This website tells the story of the past, present, and future of agriculture in Saskatchewan. There are many curricular connections to social studies and sciences for grades 3-7. Over the next year, we will be adding teacher lesson plans and additional content.
Agriculture is the foundation of Saskatchewan; it influences the present and will shape our future. The ‘culture’ of our province is rooted in agriculture. From the First Nations people who harvested the bounty Mother Nature provided, to the early settlers who overcame many hardships, to the modern-day farmers who are among the most innovative and productive in the world – the story of Saskatchewan can be told.
Farmers across Saskatchewan work diligently to produce food to feed not only our province, but the world. Scientists spend their lives researching ways to improve sustainable agriculture practices. We are privileged to live in a country where food is safe, affordable, and of high quality. We salute the farmers and members of the agriculture industry who make that possible.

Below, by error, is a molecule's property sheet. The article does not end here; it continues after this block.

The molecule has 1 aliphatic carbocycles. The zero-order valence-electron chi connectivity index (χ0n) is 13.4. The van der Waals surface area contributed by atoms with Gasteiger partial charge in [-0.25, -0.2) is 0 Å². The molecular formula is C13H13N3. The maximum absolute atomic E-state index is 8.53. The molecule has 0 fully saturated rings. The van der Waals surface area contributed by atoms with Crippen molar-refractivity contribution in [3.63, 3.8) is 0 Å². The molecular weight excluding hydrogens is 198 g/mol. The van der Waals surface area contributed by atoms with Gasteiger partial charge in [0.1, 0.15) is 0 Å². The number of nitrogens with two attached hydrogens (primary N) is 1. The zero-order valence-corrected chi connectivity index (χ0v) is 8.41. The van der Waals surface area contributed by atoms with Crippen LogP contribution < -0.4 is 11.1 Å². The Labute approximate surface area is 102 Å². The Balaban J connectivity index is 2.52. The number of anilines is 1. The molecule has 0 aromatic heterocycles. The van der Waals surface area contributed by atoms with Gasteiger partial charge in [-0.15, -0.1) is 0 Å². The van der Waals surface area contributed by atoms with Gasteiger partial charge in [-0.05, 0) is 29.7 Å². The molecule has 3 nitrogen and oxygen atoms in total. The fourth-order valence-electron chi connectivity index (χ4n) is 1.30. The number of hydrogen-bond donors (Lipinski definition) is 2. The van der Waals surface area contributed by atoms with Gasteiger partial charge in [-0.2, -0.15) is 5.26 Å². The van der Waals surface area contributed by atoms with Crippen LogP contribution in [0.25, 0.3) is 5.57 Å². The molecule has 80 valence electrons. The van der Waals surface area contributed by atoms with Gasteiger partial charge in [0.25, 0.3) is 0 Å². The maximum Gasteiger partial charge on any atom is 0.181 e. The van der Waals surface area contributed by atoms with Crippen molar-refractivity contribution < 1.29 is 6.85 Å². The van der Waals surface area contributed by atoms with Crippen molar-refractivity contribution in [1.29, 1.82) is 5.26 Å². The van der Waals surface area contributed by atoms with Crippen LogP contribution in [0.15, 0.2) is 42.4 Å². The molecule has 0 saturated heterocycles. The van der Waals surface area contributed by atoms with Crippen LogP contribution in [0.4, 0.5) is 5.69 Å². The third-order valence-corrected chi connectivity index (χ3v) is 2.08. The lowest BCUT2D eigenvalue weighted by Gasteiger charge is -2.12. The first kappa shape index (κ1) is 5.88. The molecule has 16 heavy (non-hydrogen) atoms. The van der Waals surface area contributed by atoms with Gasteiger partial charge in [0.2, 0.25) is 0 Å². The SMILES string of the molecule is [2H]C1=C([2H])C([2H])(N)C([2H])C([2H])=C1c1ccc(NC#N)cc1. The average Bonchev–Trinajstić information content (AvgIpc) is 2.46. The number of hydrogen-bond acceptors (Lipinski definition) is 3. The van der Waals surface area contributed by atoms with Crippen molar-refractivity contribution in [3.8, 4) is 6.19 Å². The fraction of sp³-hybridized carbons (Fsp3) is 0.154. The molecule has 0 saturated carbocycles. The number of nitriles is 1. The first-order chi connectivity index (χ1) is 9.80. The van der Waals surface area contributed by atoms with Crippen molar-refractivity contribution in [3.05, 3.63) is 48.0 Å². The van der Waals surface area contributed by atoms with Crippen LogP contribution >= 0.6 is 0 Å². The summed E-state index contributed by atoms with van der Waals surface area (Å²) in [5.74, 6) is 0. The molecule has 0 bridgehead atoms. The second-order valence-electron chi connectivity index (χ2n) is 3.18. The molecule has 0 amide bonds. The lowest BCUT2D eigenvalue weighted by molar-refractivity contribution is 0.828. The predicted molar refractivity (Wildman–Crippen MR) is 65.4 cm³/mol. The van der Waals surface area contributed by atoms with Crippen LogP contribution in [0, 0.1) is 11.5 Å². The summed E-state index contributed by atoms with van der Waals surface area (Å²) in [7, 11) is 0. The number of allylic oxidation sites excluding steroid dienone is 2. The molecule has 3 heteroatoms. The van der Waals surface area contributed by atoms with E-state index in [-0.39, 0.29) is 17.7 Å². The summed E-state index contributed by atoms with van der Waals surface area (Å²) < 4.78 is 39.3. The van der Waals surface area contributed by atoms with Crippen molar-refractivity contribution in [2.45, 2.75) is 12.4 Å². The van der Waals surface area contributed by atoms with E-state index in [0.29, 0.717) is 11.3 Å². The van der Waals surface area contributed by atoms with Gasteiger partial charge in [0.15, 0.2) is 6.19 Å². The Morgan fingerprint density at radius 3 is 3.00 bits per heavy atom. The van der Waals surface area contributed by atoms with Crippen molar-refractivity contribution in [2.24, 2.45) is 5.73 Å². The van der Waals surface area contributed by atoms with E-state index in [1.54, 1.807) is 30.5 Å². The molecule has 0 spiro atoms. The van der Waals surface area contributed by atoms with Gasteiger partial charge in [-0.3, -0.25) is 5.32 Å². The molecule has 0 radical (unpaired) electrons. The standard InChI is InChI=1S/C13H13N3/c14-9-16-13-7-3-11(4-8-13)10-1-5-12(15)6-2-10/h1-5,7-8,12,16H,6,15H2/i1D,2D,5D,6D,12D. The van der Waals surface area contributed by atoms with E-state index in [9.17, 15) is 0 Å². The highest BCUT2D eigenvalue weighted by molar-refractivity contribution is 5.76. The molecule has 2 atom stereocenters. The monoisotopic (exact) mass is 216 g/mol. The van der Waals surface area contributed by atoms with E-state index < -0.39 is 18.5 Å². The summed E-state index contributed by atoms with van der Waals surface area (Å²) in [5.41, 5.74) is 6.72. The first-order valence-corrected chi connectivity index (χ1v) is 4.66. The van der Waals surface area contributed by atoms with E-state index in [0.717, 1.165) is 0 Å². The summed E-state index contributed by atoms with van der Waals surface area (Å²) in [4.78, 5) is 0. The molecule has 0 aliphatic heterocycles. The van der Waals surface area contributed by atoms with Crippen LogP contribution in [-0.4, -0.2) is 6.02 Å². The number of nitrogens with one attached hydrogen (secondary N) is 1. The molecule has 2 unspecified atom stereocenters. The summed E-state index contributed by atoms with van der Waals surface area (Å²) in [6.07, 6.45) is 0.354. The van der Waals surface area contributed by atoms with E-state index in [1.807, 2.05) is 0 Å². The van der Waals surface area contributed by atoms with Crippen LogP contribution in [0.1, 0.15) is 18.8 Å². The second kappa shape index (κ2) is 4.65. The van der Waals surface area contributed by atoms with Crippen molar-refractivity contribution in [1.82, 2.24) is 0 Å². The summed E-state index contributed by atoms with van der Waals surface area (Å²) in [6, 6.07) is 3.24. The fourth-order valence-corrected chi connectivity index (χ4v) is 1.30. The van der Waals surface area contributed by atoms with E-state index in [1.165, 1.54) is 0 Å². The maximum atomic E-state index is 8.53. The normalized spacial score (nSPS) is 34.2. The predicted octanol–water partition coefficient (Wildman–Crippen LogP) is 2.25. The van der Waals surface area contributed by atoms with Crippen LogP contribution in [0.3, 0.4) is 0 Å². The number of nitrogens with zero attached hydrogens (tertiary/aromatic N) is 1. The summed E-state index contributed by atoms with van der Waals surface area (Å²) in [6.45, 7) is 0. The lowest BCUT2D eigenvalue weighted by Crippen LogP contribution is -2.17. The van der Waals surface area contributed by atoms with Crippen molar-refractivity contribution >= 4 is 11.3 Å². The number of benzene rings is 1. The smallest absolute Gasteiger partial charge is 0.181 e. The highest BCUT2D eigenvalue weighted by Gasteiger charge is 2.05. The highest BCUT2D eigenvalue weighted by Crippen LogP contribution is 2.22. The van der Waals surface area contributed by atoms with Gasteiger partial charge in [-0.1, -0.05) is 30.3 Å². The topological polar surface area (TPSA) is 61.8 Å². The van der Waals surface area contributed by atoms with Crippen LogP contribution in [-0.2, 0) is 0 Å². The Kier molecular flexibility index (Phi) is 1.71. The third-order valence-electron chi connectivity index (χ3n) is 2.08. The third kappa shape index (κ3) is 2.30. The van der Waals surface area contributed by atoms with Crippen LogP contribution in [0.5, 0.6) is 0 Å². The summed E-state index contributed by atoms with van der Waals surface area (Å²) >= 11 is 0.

We would like to acknowledge and thank Josie Giannetta, who developed a children’s website many years ago and inspired this website. Some of the information on the ‘Past’ section was taken from Josie’s original website with her permission.
Sources and References
The information contained on the website has been sourced from many and varied places, and is most often information that can be found on numerous sites/articles, etc. In cases, where we found conflicting information or needed input on appropriate terminology, we sought review and input from reputable sources.
These sources include:
- Ministry of Agriculture
- Agriculture and Agri-Food Canada
- Western Development Museum
- Saskatchewan African Canadian Heritage Museum Inc.
- Sask Canola
- Saskatchewan Cattlemen’s Association
- Sask Pork
- Sask Pulse
- Sask Milk
Phase 1 & 2 include limited First Nations and Métis Information as we want to ensure due diligence when developing this section. An Indigenous advisory committee provided guidance and support for the sections that included First Nations and Métis content.